"It's a perfect example of why we need to pay the maintainers of the open source libraries that all of our applications depend upon," Fischer said. "Solving this problem requires that businesses using community-developed Python packages find a way to cooperate and align with open source maintainers."
Some business users are also struggling with the migration to Python 3. ActiveState conducted a Python 2 End of Life survey in 2019, identifying a number of key challenges that enterprise users face when migrating to Python 3. The study was conducted in October and November 2019 and included input from 1,252 participants.
Among the migration challenges identified by the survey is the ability of organizations to find Python 3 packages that offer the same functionality they currently obtain from their Python 2 counterparts. Also, organizations are finding that supporting Python 2 applications while undertaking a migration to Python 3 is an issue, as is testing of migrated code.
Suggestions for Organizations Still on Python 2
There are a number of choices for migrating from Python 2 to Python 3, according to Rouse.
"The recommended course of action is to modernize incrementally in order to address failures progressively, rather than being overwhelmed by the task and errors all at once," he said.
In addition, Rouse suggested that organizations map out the level of risk they may face if they continue to use Python 2 code. Key actions to take or things to consider include conducting a security review of the code, as well having an understanding of where and how the code is deployed. He noted that an internal utility that’s manually run a few times a year within a single department on static data is a very different risk compared with code that processes volumes of user data as part of an ongoing workflow.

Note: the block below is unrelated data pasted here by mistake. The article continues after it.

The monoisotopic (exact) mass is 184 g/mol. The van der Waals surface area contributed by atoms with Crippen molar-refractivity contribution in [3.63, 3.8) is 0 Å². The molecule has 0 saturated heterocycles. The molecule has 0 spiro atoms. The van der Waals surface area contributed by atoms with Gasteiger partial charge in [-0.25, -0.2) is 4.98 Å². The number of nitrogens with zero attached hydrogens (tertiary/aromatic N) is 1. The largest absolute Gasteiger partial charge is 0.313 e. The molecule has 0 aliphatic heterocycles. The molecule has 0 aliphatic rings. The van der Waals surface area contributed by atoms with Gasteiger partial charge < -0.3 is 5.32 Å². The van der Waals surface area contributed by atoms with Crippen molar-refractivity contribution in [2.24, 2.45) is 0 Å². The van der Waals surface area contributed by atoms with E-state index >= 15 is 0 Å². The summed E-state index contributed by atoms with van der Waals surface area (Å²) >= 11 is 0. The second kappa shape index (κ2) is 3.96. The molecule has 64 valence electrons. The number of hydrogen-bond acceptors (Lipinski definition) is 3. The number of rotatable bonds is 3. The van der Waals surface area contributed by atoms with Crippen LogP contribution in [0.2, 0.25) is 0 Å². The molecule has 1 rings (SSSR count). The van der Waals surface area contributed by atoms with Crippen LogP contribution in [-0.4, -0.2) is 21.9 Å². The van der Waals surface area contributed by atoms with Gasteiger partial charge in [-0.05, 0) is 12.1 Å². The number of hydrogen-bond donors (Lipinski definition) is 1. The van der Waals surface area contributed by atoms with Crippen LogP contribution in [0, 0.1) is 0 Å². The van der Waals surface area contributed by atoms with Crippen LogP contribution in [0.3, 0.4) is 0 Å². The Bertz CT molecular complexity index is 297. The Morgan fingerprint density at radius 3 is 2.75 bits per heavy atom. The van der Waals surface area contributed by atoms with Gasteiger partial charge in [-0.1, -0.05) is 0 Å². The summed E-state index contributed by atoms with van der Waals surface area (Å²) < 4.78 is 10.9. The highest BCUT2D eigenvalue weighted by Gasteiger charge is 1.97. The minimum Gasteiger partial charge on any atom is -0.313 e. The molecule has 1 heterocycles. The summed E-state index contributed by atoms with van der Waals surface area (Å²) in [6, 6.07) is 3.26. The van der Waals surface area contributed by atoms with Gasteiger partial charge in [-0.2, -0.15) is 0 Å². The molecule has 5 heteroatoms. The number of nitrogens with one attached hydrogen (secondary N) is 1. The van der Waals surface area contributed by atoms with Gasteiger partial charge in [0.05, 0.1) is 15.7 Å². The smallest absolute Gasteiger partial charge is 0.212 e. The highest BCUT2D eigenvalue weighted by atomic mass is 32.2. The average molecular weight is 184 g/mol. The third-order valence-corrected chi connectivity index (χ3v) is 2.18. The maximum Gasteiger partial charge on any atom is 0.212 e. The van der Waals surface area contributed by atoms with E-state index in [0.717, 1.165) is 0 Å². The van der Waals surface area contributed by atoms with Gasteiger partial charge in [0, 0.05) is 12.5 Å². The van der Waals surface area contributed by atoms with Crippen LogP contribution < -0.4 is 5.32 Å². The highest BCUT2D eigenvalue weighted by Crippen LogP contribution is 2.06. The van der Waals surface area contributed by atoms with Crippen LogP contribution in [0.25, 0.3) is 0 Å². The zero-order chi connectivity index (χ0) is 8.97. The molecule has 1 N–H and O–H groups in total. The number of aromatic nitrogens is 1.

Rouse also recommends that organizations consider running Python 2 code in restricted environments to help reduce the risk.
"Make sure that people understand that the code is deprecated so that it isn't more widely deployed than needed," he said.
Enterprise Support for Python 2 Remains
Just because the open source Python project is no longer supporting Python 2 doesn't mean that organizations are entirely on their own.
There are multiple options from different vendors for extended support for Python 2, even after the community project has reached its end of life. One of the ways that many users run Python is on Linux, where there are a number of commercial vendors that will still have support.
IBM's Red Hat software division will be supporting Python 2 for at least the next four years. Red Hat Enterprise Linux (RHEL) version 8 is set to support Python 2.7 until June 2024.
"We have a Python team at Red Hat that includes many upstream members who are committed to providing Python 2.7 support," Brian Gollaher, product manager with the Platforms Business Unit within Red Hat, told ITPro Today.
ActiveState also has a commercial version of Python 2 that it will continue to support.
"Numerous new customers have come to us in just the past few months to help them support and ensure the security of their mission-critical Python 2 applications," Rouse said. "Some of these customers are currently unable to migrate for a variety of market or technical reasons, but others are not intending to migrate at all."